Exploring Zhuhai's Guide To Dim Sum
Exploring Zhuhai – NIHAO, ZHUHAI’s guide to Dim Sum
By: Tom Litchfield
If you’re well acquainted with Cantonese food you’re probably very familiar with one of its most famous culinary exports. Known to locals as Yum Cha, aka ‘morning tea’, the rest of us know it as ‘Dim Sum’. There are some excellent Dim Sum houses in Zhuhai and no visit to the city would be complete without sampling this famous Guangdong fare. Fortunately, a visit to one of these restaurants is not just a chance to gorge yourself on delicious food but also can be considered a cultural activity. You are likely to be met with a queue for your table, a large banquet room, a plethora of families and friends going through their meals and a mind boggling array of dishes to choose from; all of this combines to create a cacophony of noise and activity to bewilder at. To experience this kind of setting, we can’t recommend going to Yijian enough. Noisy with delicious, reasonably priced food and a staggering amount of covers, eating here becomes a bit of a spectacle.
Unfortunately, apart from a couple of exceptions (Si Ji Jia Jing being an excellent choice), the majority of Dim Sum restaurants provide neither a translated menu nor English speaking staff. This can make for a challenging meal for a non-Mandarin or Cantonese speaker. To avoid randomly pointing at characters to see what arrives at your table, we’ve compiled a list of our top ten dishes, commonly found, to help you get the most out of the experience.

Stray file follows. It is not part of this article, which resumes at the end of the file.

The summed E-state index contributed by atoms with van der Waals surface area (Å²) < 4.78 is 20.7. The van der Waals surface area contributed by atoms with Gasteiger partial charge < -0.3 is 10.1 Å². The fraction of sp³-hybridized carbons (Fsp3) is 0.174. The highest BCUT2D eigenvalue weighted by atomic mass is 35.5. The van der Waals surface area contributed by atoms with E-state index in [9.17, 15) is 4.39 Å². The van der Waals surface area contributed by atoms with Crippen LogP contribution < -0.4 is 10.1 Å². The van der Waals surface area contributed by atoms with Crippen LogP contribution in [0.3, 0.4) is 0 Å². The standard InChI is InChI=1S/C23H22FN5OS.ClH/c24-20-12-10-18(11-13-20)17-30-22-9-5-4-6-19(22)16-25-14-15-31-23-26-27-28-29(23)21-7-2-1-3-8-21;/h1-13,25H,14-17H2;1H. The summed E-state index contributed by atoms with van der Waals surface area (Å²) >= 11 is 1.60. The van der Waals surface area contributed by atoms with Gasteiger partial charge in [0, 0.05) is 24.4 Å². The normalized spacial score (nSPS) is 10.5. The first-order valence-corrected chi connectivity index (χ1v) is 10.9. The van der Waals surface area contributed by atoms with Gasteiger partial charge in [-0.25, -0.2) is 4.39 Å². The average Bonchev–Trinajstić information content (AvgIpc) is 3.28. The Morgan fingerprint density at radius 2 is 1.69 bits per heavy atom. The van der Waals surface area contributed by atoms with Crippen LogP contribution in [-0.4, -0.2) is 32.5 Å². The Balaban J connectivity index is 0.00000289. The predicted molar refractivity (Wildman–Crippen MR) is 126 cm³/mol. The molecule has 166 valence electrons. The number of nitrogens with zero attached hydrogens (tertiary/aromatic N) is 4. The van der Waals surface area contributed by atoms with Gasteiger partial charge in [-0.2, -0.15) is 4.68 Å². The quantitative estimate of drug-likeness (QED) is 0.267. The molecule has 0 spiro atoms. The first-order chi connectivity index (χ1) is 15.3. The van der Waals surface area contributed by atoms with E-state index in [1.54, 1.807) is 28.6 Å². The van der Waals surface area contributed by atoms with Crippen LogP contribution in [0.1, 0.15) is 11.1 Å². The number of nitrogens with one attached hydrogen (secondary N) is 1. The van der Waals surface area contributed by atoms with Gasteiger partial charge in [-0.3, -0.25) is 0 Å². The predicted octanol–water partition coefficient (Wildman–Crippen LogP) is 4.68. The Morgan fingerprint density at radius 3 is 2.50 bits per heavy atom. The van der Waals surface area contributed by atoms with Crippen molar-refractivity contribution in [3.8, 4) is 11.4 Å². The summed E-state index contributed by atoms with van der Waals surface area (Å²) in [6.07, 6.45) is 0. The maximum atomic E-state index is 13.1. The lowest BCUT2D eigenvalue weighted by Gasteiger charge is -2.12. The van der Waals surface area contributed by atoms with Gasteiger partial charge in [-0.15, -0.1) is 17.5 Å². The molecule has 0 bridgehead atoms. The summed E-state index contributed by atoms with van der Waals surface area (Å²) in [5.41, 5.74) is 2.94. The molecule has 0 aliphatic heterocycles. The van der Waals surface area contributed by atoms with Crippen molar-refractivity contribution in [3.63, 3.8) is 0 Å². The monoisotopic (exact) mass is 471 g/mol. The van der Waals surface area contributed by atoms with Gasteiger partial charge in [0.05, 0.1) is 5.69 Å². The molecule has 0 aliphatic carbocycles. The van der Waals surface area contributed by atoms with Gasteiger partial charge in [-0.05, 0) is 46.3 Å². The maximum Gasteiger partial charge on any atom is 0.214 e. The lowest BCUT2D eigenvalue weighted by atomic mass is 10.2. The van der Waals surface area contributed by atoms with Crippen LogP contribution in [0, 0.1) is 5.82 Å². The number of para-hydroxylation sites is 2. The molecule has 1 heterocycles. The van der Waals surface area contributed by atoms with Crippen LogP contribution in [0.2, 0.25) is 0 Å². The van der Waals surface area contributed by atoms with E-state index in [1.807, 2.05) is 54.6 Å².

DIM SUM’s Top Ten:
烧卖 (shāo mai). Delicious steamed open dumplings filled with juicy prawn and pork.
乳鸽 (rǔ gē). Succulent roast pigeon with crispy skin.
流沙包 (liú shā bāo). Steamed buns filled with an addictive ridiculously sweet and creamy custard.
蒸排骨 (zhēng pái gǔ). Rib cuts often steamed with a tasty black bean and pumpkin sauce.
虾饺 (xiā jiǎo). Big chunks of fresh prawn wrapped in a translucent rice dumpling.
小笼包 (xiǎo lóng bāo). Soup dumplings! Be careful to let it cool down before popping this delicious Shanghai treat into your mouth.
叉烧包 (chā shāo bāo). Baked buns filled with BBQ pork.
炸春卷 (zhà chūn juǎn). Deep fried spring rolls.
肠粉 (cháng fěn). Steamed rice pancakes usually filled with either egg, pork, beef or prawn.
凤爪 (Fèng zhǎo). Chicken Feet. Couldn’t resist not adding this to the list! No stay in China is complete without trying some of the local’s favourite food. Fortunately, the Dim Sum version is probably the most delicious.
So there you have it, a rundown of some of our favourite Dim Sum. Typically you want to be hitting about three dishes per head for a decent meal. Once you have your favourites down there’s no harm in playing the point and see game with the menu – you may get a couple of misses but you’re also sure to get some big hits and a better feel for the scope of dishes available.
Restaurants and taxi friendly addresses can be found in the Eat section of
Stay tuned next week for our second part in our “Exploring Zhuhai” series. If you haven’t already, give the QR code a scan to stay up to date with NIHAO, ZHUHAI news. Happy eating!